Tests to determine specific gravity, moisture content , water absorption, Bulk density, Compressive and Tensile strength of cubes and cylinders, SGP was used to replace 0 to 50% and 100% of the sand by weight. For compressive and tensile strength tests 150 x 150mm cubes and150 x 300mm cylinders specimens were used. A total of 500 specimens were cast and cured in water at room temperature in the laboratory for 28,45,60,90,180 days. At the end of each curing period, three specimens for each mixture were tested for Compressive, Tensile and Flexural strength and the average was recorded. Flexural strength was measured using 100x100x500 mm beam specimen in the centre of the beam load applied. A total of 90 beams were cast and cured in water for 28,45,60, 90,180 days. For each mixture, three beams were loaded to failure, and the average strength was recorded in each case. RESULTS AND DISCUSSION Workability of the concrete increased as the percentages of SGP replacement increased, but it later decreases as the curing days increases because of alkali silica reaction. The density of the concrete 2531 kg/m3 at 0% replacement of SGP decreased but at 100% the density increased to 2689 kg/m3 for cube at 28 days curing. Compressive Strength The compressive strength test results for the concretes containing SGP as fine aggregates of cubes according to their age are very similar to each other. Thus, the results are presented in Fig. (7) and Fig. (9). Concretes containing SGP as fine aggregates, with a mixing ratio of 30%, 40% and 50% displayed a reduction in compressive strength than that of plain concrete respectively. This tendency towards a decrease in compressive strength with an increase in mixing ratio was repeated for concretes 180 days of age. At 10%, 20% and 100% mixing ratio there was increase in strength than that of plain concrete. In any case, the SGP as fine aggregate in concrete showed a decrease in strength as the curing days increased but at 10% and 100% the strength as concrete is more than that of conventional concrete. Fig. (8) and Fig. (10) show the increase in the density of concrete cubes and cylinders as the SGP increases in percentages.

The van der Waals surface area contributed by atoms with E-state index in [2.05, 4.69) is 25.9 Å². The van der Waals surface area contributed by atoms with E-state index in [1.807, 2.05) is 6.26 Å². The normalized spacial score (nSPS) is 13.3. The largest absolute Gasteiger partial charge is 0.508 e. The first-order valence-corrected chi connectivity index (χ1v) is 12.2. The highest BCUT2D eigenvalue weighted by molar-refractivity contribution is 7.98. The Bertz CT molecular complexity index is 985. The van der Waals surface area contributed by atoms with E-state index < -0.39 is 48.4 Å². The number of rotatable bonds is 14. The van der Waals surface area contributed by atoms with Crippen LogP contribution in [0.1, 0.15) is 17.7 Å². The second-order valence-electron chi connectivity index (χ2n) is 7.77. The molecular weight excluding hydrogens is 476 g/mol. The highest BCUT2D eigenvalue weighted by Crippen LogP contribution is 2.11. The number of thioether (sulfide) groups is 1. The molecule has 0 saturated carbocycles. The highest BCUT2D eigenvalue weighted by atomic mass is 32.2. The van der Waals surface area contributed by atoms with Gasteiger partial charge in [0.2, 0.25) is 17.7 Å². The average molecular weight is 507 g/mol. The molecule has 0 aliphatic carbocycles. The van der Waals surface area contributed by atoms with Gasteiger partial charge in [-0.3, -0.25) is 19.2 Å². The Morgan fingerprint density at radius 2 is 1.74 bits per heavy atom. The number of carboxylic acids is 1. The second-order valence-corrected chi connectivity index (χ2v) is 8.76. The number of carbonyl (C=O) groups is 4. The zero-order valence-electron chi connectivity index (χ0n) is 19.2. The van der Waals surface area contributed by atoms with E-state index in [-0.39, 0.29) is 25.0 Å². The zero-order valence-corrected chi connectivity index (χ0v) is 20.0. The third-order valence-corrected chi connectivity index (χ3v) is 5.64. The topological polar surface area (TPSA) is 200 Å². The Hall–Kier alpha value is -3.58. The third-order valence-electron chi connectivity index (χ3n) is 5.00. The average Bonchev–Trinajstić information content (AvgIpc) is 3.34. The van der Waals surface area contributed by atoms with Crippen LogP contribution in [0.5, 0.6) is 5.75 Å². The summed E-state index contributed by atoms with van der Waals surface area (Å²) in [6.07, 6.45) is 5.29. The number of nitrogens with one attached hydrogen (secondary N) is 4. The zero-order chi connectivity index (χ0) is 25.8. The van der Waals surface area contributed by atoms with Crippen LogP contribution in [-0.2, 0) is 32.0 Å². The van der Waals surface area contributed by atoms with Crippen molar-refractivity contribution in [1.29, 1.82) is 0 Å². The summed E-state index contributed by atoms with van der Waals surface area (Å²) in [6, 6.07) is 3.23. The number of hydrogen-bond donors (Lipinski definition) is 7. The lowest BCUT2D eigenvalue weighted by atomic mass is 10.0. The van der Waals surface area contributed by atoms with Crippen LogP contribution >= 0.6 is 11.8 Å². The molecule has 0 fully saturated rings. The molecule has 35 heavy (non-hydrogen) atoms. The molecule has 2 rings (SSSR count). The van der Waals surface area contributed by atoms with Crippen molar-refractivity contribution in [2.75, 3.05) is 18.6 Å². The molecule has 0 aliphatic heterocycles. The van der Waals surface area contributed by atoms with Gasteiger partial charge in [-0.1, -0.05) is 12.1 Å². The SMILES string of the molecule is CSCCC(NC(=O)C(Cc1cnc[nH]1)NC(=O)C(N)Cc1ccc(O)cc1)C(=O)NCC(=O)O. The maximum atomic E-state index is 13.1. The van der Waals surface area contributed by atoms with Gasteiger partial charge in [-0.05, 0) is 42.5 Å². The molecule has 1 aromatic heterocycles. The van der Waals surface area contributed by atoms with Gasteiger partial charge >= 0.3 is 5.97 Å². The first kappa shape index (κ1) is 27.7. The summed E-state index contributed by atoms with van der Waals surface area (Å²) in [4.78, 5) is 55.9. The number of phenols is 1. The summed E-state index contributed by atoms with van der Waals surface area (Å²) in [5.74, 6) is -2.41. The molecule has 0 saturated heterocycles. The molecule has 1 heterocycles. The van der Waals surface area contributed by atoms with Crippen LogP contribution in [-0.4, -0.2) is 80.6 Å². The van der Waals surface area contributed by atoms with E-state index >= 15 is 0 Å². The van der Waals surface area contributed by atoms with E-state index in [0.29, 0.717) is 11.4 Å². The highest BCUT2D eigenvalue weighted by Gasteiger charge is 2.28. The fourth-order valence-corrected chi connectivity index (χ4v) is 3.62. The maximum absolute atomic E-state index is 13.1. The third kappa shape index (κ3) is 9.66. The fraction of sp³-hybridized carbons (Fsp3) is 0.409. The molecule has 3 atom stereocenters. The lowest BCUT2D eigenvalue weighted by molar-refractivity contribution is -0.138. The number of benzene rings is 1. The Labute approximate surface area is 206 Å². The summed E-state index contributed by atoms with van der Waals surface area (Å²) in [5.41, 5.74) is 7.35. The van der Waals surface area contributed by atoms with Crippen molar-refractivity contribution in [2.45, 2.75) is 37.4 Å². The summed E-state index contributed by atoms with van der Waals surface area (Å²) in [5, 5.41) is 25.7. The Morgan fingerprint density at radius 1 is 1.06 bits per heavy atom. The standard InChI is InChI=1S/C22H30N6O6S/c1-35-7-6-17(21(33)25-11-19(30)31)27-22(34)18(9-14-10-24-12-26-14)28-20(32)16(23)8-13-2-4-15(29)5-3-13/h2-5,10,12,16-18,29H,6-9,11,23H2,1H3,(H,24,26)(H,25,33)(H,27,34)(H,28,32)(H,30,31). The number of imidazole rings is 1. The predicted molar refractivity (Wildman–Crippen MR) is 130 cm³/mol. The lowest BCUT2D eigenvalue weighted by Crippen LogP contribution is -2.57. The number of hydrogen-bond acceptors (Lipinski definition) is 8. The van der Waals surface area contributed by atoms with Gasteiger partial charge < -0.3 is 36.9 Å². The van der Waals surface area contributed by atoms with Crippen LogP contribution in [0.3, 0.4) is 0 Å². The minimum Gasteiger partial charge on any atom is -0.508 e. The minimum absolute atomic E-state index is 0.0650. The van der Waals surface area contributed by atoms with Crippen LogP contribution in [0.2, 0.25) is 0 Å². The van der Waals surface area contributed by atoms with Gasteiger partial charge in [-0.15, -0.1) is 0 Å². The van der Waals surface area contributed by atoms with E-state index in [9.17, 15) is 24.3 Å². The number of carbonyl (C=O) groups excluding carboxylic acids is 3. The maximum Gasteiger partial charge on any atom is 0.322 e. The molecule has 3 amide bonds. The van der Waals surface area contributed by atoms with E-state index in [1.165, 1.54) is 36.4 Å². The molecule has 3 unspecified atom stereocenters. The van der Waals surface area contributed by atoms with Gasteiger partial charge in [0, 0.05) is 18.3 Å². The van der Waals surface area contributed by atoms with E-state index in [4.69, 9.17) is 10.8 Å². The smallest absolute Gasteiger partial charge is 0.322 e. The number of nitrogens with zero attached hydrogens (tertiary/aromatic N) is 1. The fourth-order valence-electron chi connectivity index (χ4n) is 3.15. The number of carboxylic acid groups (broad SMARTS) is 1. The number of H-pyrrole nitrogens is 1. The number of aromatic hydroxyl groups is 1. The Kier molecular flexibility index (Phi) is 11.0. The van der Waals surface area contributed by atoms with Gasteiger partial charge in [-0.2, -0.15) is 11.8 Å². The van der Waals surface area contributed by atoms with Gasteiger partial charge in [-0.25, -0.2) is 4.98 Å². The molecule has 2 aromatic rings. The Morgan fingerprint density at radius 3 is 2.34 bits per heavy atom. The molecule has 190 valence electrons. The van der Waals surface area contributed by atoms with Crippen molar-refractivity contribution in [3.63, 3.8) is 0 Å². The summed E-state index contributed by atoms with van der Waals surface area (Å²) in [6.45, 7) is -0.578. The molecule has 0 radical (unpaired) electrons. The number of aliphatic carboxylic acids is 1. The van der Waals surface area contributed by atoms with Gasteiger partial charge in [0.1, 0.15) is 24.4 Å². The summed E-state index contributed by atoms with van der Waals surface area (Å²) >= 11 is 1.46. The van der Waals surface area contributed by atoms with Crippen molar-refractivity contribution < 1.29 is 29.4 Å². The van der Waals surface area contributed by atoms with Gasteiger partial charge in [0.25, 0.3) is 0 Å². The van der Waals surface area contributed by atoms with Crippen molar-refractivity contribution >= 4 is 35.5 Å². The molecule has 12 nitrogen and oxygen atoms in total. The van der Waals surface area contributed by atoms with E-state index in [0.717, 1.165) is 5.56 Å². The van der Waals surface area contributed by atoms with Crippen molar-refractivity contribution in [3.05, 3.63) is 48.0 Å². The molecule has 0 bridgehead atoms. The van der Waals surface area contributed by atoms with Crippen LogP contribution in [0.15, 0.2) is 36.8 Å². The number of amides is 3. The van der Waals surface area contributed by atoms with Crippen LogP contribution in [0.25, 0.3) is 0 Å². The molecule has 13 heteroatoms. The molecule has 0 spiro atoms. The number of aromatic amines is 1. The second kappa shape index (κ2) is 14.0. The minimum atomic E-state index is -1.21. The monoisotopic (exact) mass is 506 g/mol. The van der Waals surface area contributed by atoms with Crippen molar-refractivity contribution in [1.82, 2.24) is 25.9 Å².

EXPERIMENTAL PROGRAMME The SG (Sheet Glass) was collected from shops in Chidambaram and its properties were tested. Analysis was carried out in Concrete mixtures with 7 levels of SGP (Sheet Glass Powder) replacement ranging from 10% to 50% and 100%. The specimens were cast and tested to study the possibility of using SGP as a substitute material for sand in concrete. The control mix, utilizing SGP, replaced as the fine aggregate, was designed for the cube, cylinder and beam. Based on the laboratory trials, the mix proportion of the control mix (M20) was finalized and investigated to determine the effect on compressive and tensile strength in cubes and cylinder. The mixture were 0%,10%,20%,30%, 40%,50% and 100% with different Sheet glass powder (SGP) replacement in fine aggregate is analyzed. It is also used to investigate the effect of SGP replacement on Flexural strength.